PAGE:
Enough History. What Am I doing?

I currently have five projects in-work that require a database back-end. I am planning to migrate all of them to at least 9.2. It is possible that in one or more cases, postgres will not meet the need. In which case, it will be abandoned. Having the best historical results with a database is not the same thing as being wedded to the damned thing forever.

The way that this breaks down is that one is personal. We might toss that one on those grounds, except that it is the project that uses more postgres features than any. The only thing it is not subject to is a sensitive dependence on ingestion rates. I am going to leave it in, with some misgivings; it is famously hard to avoid using features that are available in your database, but subject you to lock-in. 'Serial' v 'Autoincrement' may be the canonical example.

Overall, I care about, ordered by overall requirements:

  1. Integrity (very much including security)
  2. Auditability (not the same thing as security)
  3. Availability
  4. Ingestion rate
  5. Rate of change (in both code and documentation requirements)

Tuesday, February 17, 2015

An Update is Long Overdue


It is difficult to believe that my last post was over a month ago. Time flies. Particularly when there is not much of it that could be classified as 'spare'. I am still entranced with the idea of a Semantic Web, but that has been the case for a very long time now. The practical pitfalls are many, and often seem insurmountable.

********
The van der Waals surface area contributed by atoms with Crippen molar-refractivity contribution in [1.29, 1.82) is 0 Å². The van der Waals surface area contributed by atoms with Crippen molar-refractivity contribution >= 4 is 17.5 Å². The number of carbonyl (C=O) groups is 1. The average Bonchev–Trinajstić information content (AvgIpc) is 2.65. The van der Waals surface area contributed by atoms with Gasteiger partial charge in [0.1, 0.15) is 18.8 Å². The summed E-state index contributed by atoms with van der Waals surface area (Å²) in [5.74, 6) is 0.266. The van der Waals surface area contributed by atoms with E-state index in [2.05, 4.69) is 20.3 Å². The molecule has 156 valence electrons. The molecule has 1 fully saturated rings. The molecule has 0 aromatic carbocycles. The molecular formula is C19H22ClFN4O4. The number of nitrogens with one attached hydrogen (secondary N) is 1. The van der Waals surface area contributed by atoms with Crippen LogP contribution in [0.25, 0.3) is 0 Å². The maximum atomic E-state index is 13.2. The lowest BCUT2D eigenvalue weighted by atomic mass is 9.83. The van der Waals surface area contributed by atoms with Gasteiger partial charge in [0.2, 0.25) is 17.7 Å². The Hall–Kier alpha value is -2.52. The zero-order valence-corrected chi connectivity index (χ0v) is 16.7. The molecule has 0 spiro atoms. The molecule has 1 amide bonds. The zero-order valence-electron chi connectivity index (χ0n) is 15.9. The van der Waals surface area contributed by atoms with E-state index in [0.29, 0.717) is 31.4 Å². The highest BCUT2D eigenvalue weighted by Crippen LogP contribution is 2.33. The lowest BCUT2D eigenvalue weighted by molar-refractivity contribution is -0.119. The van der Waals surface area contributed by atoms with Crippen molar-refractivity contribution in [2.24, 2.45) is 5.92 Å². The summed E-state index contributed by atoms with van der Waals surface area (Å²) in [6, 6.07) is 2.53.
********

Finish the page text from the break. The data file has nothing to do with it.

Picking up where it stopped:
Lately, the guiding wisdom has been to not let the perfect be the enemy of the good. If you wait until you create some Enormous Perfect Thing to ship anything, you will never ship. In the case of a blog, you will also fail to push possibly useful information out. This is old wisdom, and long predates blogs, but it is still an easy trap to fall into. This has become a mantra that I chant to myself multiple times per day.

It also has implications for practical software development in a modern distributed environment. This is still old news, but it bears mentioning again. Huge and sudden changes are far less likely to be accepted than slower incremental ones, particularly in the absence of a certain degree of coordination. A game plan, if you will. I am more or less operating in the limit, where that might be defined as a situation where I am hesitant to accept my own changes. In other words, self-doubt.

As I indicated in New Year, and Changes On the Way, I expect to fail at this. But, as I said in that post, "This a case where not failing horribly would be a win."